Advances in energy-modeling technologies have digitized and streamlined calculations for metrics such as annual sunlight exposure and spatial daylight autonomy, two components of the U.S. Green Building Council’s LEED certification.
Still, as lighting designers are quick to note, there is not yet a single, full-building design software platform that fulfills all daylight modeling needs. While plug-ins like ElumTools, Daysim and Diva allow designers to model daylighting applications largely in the building model, the industry is awaiting better integration of daylighting analysis tools in BIM.
Glazing products and system upgrades
Recent advances in architectural glass manufacturing support efforts to bring more daylight indoors while maintaining thermal comfort and lowering energy consumption.
On the products front, manufacturers are improving performance through double and triple glazing, low-e coatings and thermally broken frames, while offering thinner stiles and larger panes. As Architect magazine pointed out, the impact of glass in building-envelope design has expanded beyond the window unit to include such assemblies as curtainwalls and double-glazed facades.
German glass manufacturer Lamilux is known for its triple-glazed rooftop window units, which feature three glass lites (each glazed on both sides) encased in an airtight, insulated frame. The units provide an additional layer of insulated airspace to mitigate thermal bridging, and their frames feature interlocking molded plastic and rubberized seals to reduce heat or cold transfer. Lamilux claims to be the first manufacturer to provide a skylight system for the ultra-low-energy Passive House construction method and certification.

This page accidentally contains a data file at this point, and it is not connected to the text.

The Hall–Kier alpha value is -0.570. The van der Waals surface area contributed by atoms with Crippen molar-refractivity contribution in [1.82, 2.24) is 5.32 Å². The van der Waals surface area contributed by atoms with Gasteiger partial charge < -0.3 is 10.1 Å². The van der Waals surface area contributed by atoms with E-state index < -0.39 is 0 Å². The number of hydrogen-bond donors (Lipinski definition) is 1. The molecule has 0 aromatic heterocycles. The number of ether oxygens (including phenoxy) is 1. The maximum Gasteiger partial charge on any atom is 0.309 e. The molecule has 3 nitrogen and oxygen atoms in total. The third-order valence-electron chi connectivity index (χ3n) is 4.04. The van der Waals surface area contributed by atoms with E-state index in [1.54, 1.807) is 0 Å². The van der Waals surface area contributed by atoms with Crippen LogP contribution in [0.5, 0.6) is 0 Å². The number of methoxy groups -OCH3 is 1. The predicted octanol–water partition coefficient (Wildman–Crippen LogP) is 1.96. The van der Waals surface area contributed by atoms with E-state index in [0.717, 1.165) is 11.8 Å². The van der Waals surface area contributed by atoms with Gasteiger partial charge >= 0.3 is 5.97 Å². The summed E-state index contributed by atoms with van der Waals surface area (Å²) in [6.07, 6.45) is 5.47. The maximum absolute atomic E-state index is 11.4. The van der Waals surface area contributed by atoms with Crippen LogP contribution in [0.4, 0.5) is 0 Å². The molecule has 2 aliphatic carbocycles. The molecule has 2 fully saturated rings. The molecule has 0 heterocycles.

"Until very recently, the thought of adding a rooftop skylight to a high-performance building was rarely part of the plan," Leer said. "Daylighting through the roof was typically considered to be more trouble than it was worth, creating a huge hole in the building’s thermal envelope and providing little tangible benefit for the building owners and inhabitants." Now, many high-end homes and other commercial facilities incorporate features like skylights, light walls (shown above) and glass roofs for daylighting.
The emerging category of electrochromic glazing is also attracting interest. Companies like SageGlass and View Dynamic Glass offer window units whose opacity can be adjusted to allow more or less light through, triggered by electric currents sent on-demand or preset in the building management system. Building products manufacturer Saint-Gobain's new North American headquarters (shown below) is clad in 17,000 square feet of SageGlass’s LightZone glazing with controllable tinting zones, helping to maintain exterior views and interior daylighting levels and reduce glare on computer screens."
Greater awareness of daylighting’s potential impact — from improved occupant well-being to lower energy costs — has some commercial tenants reluctant to lease space that relies extensively on electric lighting.
"[They] are increasingly concerned about being able to provide their employees and customers with enough natural light during the day," Gorthy said. "If they can’t, their clients are leaving to find a place where they can. It’s becoming that important [for some businesses] to be able to create a healthy work environment for their employees, and many times that starts with daylighting."